I already knew what was ahead for me as I sat in the doctor’s office on Feb. 7, 2013, listening to him confirm that the lung tumor biopsy results showed my melanoma had returned, three years after I had it removed from my face. The lymph nodes had come back clear, and my dermatologist and I were celebrating moving the big decrease in the chances it would return — except, unbeknownst to us, it already had. I knew the percentages of patients with melanoma metastasis to the lungs who survive one, two and five years are 33%, 18% and 10%, respectively. I also knew there was hope, with many stage IV survivors out there and ground breaking new treatments on the horizon.

But more than anything, I knew I felt good and I needed to get to 8th & St Charles and start setting up for the Muses parade that night before there were no spots left.
Continue reading »

Feb 132014
 

Allan Katz and Danae Columbus

Good for the jurors who yesterday found former Mayor Ray Nagin guilty on 20 of 21 criminal charges in federal court.

Those of us who have watched Nagin closely for the eight years he was in office believe Ray thought he could con the jury, just as he fooled New Orleans voters in the 2002 and 2006 mayoral elections. His hubris brought to mind Danae’s initial impression after Ray’s emergence as a major candidate in the 2002 election. “Ray is a rock star,” Danae said. “He’s cool, handsome and clever. Ray’s not about substance. He’s about being Ray.” Continue reading »

Feb 122014
 
John and Paula Keller Smith (photo by Jean-Paul Villere for UptownMessenger.com)

John and Paula Keller Smith, with Cooper (photo by Jean-Paul Villere for UptownMessenger.com)

Jean-Paul Villere

Jean-Paul Villere

“I play the cello, but I’m not a cellist,” clarifies Keller Strings’ Paula Keller Smith.  Paula, her husband John, and their charming 10 year old Boston terrier Cooper became Riverbend’s newest New Orleanians June 1, 2013, transplanting their decades-old business in stringed instrument restoration and repair from Kansas.  To meet them and hear their story is at once refreshing and uplifting: one part love story, two parts musical passion, and a liberal sprinkling of creativity and drive and voila! (or viola!), you have New Orleans’ latest — for lack of a better descriptor — “violin shop.” Continue reading »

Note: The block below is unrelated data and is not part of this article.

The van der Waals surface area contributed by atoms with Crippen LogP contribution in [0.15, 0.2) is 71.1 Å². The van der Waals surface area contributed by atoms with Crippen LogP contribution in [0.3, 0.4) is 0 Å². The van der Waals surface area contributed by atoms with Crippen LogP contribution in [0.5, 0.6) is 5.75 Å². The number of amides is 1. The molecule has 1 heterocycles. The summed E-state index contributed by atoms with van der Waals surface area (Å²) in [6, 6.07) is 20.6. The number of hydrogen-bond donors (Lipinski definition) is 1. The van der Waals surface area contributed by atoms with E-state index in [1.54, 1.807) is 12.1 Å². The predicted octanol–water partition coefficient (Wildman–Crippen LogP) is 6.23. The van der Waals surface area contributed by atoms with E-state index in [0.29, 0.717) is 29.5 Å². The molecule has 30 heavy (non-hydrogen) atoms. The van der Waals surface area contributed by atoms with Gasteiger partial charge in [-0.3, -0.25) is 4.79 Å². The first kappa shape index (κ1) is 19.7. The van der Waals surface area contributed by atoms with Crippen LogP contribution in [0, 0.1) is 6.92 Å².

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Feb 102014
 

Owen Courreges

Mr. Landrieu, tear down this fence.

I am speaking, of course, of the fence that has spanned the end of Newcomb Boulevard at Freret Street for the past several years.   The installation of the fence was approved by the city at the behest of Newcomb’s well-heeled, well-connected residents who were concerned about through traffic clogging their street. Continue reading »

Feb 062014
 

Allan Katz and Danae Columbus

You have to hand it to Mayor Mitch Landrieu. He ran a flawless campaign. His message was just what the voters wanted to hear and of course it helped that he had many millions of dollars to drive home his message through mail and tv, along with a very strong Get Out The Vote effort that capitalized on pure volunteers, unclassified employees and a skilled team of out-of-state professionals.

Judge Michael Bagneris, who got a late start, could not keep up. Judge Bagneris had to spend so much time driving to explain to the voters the Mayor’s failings, that he never had time to define his goals and method to reach them. Continue reading »

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Feb 052014
 

Jean-Paul Villere